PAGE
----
NU Online News Service, Sept. 14, 11:02 a.m. EDT

While risk managers with traditional skills are still in the majority, a large group of risk managers—40 percent—exhibit non-traditional characteristics, and are “drivers” and “evangelists,” with more social skills and charm, according to a study based on profiling methodology.

Because of uncertain times, businesses are increasingly looking to the risk-management function to help identify critical risks and propose mitigation strategies to enable sustainable growth, according to the report, “What Makes a Great Risk Manager?” by Active Risk in Herndon, Va.

Organizations are also maturing in their approach to risk management, and risk is gaining a voice at a senior level. To support these increasing demands, the role of risk professionals is rapidly evolving, the study finds.

In mid 2011 Active Risk (formerly Strategic Thought Group) commissioned research into the personality traits of risk managers. Phase-one of the commissioned research ran for three months through mid-2011. The survey was based on the DISC profiling methodology, used to analyze and build teams. It categorizes respondents into a range of personality types with recognized characteristics.

The personality traits commonly associated with risk managers are referred to in the DISC methodology as those of the “Reactive Introvert” type, or technicians, viewed as experts with strong analytical skills, applying logic and caution when dealing with complex subjects.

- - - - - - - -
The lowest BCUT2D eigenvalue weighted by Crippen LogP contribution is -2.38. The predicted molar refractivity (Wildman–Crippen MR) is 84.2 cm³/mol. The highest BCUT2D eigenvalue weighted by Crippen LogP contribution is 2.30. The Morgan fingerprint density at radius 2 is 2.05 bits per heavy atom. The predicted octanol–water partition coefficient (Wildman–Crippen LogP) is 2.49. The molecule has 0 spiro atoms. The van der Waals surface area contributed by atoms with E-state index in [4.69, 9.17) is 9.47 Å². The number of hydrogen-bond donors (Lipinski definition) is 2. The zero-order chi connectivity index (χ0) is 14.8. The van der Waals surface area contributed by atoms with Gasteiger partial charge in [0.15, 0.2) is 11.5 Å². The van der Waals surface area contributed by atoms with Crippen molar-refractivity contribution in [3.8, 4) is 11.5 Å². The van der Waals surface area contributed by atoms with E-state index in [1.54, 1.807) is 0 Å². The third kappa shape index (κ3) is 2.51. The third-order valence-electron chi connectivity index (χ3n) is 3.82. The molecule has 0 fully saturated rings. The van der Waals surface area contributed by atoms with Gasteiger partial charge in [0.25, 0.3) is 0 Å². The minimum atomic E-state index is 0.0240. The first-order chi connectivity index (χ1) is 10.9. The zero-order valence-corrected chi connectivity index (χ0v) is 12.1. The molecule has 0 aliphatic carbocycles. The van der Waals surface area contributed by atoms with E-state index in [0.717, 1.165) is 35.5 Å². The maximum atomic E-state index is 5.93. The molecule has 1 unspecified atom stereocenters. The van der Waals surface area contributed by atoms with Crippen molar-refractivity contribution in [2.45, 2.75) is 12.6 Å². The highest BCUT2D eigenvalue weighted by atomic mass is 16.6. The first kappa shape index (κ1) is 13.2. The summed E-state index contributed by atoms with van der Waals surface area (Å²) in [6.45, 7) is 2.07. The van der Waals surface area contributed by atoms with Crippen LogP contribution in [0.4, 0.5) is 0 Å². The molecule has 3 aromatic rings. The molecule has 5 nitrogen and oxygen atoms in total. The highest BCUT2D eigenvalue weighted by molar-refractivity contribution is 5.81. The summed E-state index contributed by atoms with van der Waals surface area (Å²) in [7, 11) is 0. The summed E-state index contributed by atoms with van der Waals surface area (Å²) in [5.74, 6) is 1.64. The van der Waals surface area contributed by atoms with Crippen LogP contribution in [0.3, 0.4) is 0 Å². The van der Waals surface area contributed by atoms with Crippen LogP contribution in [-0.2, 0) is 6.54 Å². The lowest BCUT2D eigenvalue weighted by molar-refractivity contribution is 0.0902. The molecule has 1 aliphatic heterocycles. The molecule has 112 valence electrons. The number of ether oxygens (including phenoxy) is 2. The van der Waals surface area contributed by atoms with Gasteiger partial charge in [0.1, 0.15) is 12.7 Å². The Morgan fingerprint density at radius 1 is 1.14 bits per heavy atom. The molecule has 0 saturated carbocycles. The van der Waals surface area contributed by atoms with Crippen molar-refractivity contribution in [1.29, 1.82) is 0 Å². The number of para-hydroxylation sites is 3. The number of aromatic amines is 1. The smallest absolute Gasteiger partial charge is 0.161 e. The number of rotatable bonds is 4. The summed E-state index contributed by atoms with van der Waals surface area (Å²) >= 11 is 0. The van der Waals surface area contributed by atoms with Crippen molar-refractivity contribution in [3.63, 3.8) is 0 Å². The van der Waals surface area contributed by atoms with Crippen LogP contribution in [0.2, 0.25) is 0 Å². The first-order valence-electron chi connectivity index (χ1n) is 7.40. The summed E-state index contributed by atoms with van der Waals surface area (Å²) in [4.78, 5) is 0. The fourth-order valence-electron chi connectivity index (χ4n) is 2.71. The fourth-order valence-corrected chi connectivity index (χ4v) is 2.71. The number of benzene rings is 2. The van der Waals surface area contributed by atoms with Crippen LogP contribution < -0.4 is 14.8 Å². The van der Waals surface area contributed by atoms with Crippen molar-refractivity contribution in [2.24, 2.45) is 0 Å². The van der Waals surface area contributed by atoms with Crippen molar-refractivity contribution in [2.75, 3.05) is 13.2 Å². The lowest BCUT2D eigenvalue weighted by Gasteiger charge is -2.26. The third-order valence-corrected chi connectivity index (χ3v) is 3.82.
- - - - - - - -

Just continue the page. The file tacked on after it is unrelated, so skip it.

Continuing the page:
Because Reactive Introverts are not usually “persuasive commentators,” however, they can lack the delivery skills required to gain acceptance or overcome resistance, according to the study.

Sixty percent of risk managers were classified as mainly Reactive Introverts, while the remaining 40 percent were classified as mainly Proactive Introverts or Proactive Extroverts.

Proactive Introverts, or “drivers” represent individuals determined to see a project brought to a successful conclusion, according to the study. Proactive Extroverts, or “evangelists,” possess more social skills and charm.

As a team working across the business, risk managers need to be aware of other personality types in different departments and adapt their style accordingly so that they can collate accurate risk information, drive the take up of a risk culture and communicate effectively, according to the survey.

The report urges senior management to be clear in what it is trying to achieve through the risk function and build an appropriate team to support this need. What worked in the past may not be appropriate as an organization’s risk maturity increases, the survey finds.

What’s more, to retain great risk managers, thought should be given to establishing a career path with appropriate training, the survey suggests. The distinct personality types involved within the risk function will have different needs and diverse career aspirations.

Traditional Reactive Introverts, or technicians, may be happy to have a long-term career in the discipline with risk-related professional training. To make them more effective in their communication with the rest of the organization, presentation skills training courses and coaching may be required.

It is unlikely that Proactive Introverts (drivers) and Proactive Extroverts (evangelists) will be satisfied with training solely focused on the risk discipline, however. They may see the risk function as providing a career stepping-stone, due to its interactions across the whole business and exposure to senior management, according to the study.

To participate in additional phases of the survey, risk managers can visit the Active Risk website.